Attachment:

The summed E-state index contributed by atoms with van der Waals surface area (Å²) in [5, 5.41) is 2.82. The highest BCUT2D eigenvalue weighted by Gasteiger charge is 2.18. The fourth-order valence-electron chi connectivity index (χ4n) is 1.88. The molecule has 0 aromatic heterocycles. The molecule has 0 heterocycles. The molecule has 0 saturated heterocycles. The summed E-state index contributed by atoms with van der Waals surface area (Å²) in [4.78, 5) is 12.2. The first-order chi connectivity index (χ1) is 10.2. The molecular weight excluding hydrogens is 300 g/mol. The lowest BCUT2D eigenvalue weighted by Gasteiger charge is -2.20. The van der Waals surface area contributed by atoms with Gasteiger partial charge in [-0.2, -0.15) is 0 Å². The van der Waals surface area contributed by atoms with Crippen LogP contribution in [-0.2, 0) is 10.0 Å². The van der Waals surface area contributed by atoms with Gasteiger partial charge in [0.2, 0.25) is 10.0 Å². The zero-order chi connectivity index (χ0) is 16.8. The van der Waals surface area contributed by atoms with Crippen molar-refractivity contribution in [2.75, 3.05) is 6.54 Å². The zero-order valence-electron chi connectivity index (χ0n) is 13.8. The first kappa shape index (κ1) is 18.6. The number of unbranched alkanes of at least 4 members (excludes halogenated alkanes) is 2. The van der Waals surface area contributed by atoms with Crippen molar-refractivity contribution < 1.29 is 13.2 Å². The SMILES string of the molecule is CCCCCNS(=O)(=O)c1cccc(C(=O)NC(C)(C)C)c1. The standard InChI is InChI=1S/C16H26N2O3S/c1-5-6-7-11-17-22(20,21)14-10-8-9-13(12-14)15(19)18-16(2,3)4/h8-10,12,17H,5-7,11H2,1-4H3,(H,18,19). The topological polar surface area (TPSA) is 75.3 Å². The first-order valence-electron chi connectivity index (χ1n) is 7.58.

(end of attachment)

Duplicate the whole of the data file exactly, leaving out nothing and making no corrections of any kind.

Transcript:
The summed E-state index contributed by atoms with van der Waals surface area (Å²) in [5, 5.41) is 2.82. The highest BCUT2D eigenvalue weighted by Gasteiger charge is 2.18. The fourth-order valence-electron chi connectivity index (χ4n) is 1.88. The molecule has 0 aromatic heterocycles. The molecule has 0 heterocycles. The molecule has 0 saturated heterocycles. The summed E-state index contributed by atoms with van der Waals surface area (Å²) in [4.78, 5) is 12.2. The first-order chi connectivity index (χ1) is 10.2. The molecular weight excluding hydrogens is 300 g/mol. The lowest BCUT2D eigenvalue weighted by Gasteiger charge is -2.20. The van der Waals surface area contributed by atoms with Gasteiger partial charge in [-0.2, -0.15) is 0 Å². The van der Waals surface area contributed by atoms with Crippen LogP contribution in [-0.2, 0) is 10.0 Å². The van der Waals surface area contributed by atoms with Gasteiger partial charge in [0.2, 0.25) is 10.0 Å². The zero-order chi connectivity index (χ0) is 16.8. The van der Waals surface area contributed by atoms with Crippen molar-refractivity contribution in [2.75, 3.05) is 6.54 Å². The zero-order valence-electron chi connectivity index (χ0n) is 13.8. The first kappa shape index (κ1) is 18.6. The number of unbranched alkanes of at least 4 members (excludes halogenated alkanes) is 2. The van der Waals surface area contributed by atoms with Crippen molar-refractivity contribution < 1.29 is 13.2 Å². The SMILES string of the molecule is CCCCCNS(=O)(=O)c1cccc(C(=O)NC(C)(C)C)c1. The standard InChI is InChI=1S/C16H26N2O3S/c1-5-6-7-11-17-22(20,21)14-10-8-9-13(12-14)15(19)18-16(2,3)4/h8-10,12,17H,5-7,11H2,1-4H3,(H,18,19). The topological polar surface area (TPSA) is 75.3 Å². The first-order valence-electron chi connectivity index (χ1n) is 7.58.